On the long-term side of saving, teach your children about Joseph, who prepared for seven years of famine - over a period of seven years - by saving. Our children should have the same kind of conviction about saving as they do about giving into the church treasury (and hopefully we have taught them to give). Charles Schwab writes that the biggest mistake people make about saving for retirement is - they don't (Charles Schwab's Guide to Financial Independence, New York: Crown Pub., 1998, p. 39).Spending
: There is nothing wrong with spending. Money management is not telling your kids, "Don't buy anything." Rather, we must educate them on what it really costs to live. Teach your children how to spend wisely (Prov. 22:7). Shop for clothes out of season, compare grocery stores, mind the sales, etc. (Miserly Moms: Living on One Income in a Two Income Economy, Elkton, MD: Full Quart Press, 1996).Selecting
: Teach your children that the idea of "some for the Lord, and the rest for me," is not a scriptural view of life. Help them develop a lifelike budget, on a child's level, that will in some way imitate what they can expect later in life. When they receive an allowance, them to give, to save, and to help pay for things they need and want.Sacrificing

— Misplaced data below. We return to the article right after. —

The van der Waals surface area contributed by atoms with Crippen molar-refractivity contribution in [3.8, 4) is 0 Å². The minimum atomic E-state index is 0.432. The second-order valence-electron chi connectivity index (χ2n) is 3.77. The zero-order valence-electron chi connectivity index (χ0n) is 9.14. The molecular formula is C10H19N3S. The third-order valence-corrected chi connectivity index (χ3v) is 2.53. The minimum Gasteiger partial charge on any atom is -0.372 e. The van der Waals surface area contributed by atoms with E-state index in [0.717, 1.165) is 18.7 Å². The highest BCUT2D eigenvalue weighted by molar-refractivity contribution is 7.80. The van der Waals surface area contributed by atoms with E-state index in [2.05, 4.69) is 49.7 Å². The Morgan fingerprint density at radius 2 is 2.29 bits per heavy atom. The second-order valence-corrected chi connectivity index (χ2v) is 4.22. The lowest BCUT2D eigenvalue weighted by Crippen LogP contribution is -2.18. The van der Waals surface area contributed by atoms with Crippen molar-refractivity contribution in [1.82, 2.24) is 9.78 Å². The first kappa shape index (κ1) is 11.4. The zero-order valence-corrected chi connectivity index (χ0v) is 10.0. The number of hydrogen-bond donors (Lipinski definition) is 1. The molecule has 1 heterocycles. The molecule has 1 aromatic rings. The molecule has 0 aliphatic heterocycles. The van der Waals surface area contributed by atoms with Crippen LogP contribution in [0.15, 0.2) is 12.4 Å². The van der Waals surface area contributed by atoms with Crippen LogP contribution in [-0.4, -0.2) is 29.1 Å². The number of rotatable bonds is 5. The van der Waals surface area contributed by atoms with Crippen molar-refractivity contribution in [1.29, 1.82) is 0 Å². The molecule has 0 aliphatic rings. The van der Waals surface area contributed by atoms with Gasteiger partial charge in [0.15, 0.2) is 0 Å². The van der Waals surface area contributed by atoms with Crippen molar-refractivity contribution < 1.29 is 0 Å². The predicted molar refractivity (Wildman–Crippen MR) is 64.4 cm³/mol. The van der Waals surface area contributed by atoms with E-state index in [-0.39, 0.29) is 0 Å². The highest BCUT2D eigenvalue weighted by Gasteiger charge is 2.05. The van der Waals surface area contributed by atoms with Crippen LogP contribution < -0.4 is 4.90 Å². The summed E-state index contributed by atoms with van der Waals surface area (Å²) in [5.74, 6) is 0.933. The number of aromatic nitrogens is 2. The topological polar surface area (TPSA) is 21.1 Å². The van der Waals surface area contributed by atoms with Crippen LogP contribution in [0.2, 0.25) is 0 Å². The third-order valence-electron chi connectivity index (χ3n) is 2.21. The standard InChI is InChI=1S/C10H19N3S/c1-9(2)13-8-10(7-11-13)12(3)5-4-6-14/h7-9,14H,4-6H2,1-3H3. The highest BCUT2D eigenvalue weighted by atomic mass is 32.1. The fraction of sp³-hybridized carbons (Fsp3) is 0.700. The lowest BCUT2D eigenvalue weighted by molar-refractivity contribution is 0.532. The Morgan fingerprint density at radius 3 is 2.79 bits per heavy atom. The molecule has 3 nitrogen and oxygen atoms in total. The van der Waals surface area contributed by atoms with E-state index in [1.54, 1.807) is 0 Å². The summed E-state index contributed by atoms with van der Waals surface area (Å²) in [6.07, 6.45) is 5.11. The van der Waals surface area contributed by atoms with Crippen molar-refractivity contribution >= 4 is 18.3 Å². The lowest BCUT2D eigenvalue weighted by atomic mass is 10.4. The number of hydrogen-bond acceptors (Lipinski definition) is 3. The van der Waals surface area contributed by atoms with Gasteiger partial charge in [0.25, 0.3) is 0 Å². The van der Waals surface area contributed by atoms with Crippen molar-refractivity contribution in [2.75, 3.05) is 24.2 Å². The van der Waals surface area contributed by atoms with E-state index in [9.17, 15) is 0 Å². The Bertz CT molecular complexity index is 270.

: Read Malachi 3:8-10; 1 Corinthians 16:2; and 2 Corinthians 8:7-9 with your children. Do they know what you give to God as a family? If they don't, would you be embarrassed to tell them? Sacrificial giving is the best investment about which you can teach your children (Mal. 3:8-10). (See Larry Burkett's book, Financial Parenting, Colorado Springs: Chariot Victor Pub., 1996.)
Train your children to avoid financial pitfalls, with the focus on being a faithful steward of all with which God blesses us.
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Child abuse is:
Children Learn What They Live
By Dorothy Law Nolte, Ph.D.
If children live with criticism, they learn to condemn.
If children live with hostility, they learn to fight.
If children live with fear, they learn to be apprehensive.
If children live with pity, they learn to feel sorry for themselves.
If children live with ridicule, they learn to feel shy.
If children live with jealousy, they learn to feel envy.
If children live with shame, they learn to feel guilty.
If children live with encouragement, they learn confidence.
If children live with tolerance, they learn patience.
If children live with praise, they learn appreciation.
If children live with acceptance, they learn to love.
If children live with approval, they learn to like themselves.
If children live with recognition, they learn it is good to have a goal.
If children live with sharing, they learn generosity.
If children live with honesty, they learn truthfulness.
If children live with fairness, they learn justice.
If children live with kindness and consideration, they learn respect.
If children live with security, they learn to have faith in themselves and in those about them.
If children live with friendliness, they learn the world is a nice place in which to live.
Copyright © 1972 by Dorothy Law Nolte